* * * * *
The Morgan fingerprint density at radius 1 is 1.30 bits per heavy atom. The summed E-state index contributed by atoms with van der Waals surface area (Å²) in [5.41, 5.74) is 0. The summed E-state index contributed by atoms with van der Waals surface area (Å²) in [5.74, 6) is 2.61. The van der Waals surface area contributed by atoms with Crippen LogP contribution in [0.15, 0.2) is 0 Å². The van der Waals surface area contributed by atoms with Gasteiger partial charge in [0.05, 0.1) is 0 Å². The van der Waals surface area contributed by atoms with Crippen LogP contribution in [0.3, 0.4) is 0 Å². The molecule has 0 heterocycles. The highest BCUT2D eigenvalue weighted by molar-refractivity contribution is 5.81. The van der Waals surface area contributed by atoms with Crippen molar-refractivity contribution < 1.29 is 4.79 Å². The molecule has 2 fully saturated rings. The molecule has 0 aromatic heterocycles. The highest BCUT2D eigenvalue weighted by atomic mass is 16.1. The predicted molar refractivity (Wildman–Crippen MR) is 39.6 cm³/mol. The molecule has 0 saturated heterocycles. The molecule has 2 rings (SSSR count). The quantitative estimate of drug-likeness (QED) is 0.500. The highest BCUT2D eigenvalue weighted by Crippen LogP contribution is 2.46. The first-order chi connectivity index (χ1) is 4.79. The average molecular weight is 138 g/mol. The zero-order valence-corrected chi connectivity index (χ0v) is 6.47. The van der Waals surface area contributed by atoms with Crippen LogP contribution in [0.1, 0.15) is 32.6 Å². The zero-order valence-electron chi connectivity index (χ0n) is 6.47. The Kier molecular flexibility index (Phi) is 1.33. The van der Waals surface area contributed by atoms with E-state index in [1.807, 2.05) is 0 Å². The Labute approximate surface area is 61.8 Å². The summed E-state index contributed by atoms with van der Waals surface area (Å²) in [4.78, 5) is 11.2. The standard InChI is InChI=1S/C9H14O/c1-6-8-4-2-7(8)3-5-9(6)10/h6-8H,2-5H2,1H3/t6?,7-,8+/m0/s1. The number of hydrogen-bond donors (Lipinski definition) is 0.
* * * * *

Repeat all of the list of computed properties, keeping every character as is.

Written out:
The Morgan fingerprint density at radius 1 is 1.30 bits per heavy atom. The summed E-state index contributed by atoms with van der Waals surface area (Å²) in [5.41, 5.74) is 0. The summed E-state index contributed by atoms with van der Waals surface area (Å²) in [5.74, 6) is 2.61. The van der Waals surface area contributed by atoms with Crippen LogP contribution in [0.15, 0.2) is 0 Å². The van der Waals surface area contributed by atoms with Gasteiger partial charge in [0.05, 0.1) is 0 Å². The van der Waals surface area contributed by atoms with Crippen LogP contribution in [0.3, 0.4) is 0 Å². The molecule has 0 heterocycles. The highest BCUT2D eigenvalue weighted by molar-refractivity contribution is 5.81. The van der Waals surface area contributed by atoms with Crippen molar-refractivity contribution < 1.29 is 4.79 Å². The molecule has 2 fully saturated rings. The molecule has 0 aromatic heterocycles. The highest BCUT2D eigenvalue weighted by atomic mass is 16.1. The predicted molar refractivity (Wildman–Crippen MR) is 39.6 cm³/mol. The molecule has 0 saturated heterocycles. The molecule has 2 rings (SSSR count). The quantitative estimate of drug-likeness (QED) is 0.500. The highest BCUT2D eigenvalue weighted by Crippen LogP contribution is 2.46. The first-order chi connectivity index (χ1) is 4.79. The average molecular weight is 138 g/mol. The zero-order valence-corrected chi connectivity index (χ0v) is 6.47. The van der Waals surface area contributed by atoms with Crippen LogP contribution in [0.1, 0.15) is 32.6 Å². The zero-order valence-electron chi connectivity index (χ0n) is 6.47. The Kier molecular flexibility index (Phi) is 1.33. The van der Waals surface area contributed by atoms with E-state index in [1.807, 2.05) is 0 Å². The Labute approximate surface area is 61.8 Å². The summed E-state index contributed by atoms with van der Waals surface area (Å²) in [4.78, 5) is 11.2. The standard InChI is InChI=1S/C9H14O/c1-6-8-4-2-7(8)3-5-9(6)10/h6-8H,2-5H2,1H3/t6?,7-,8+/m0/s1. The number of hydrogen-bond donors (Lipinski definition) is 0.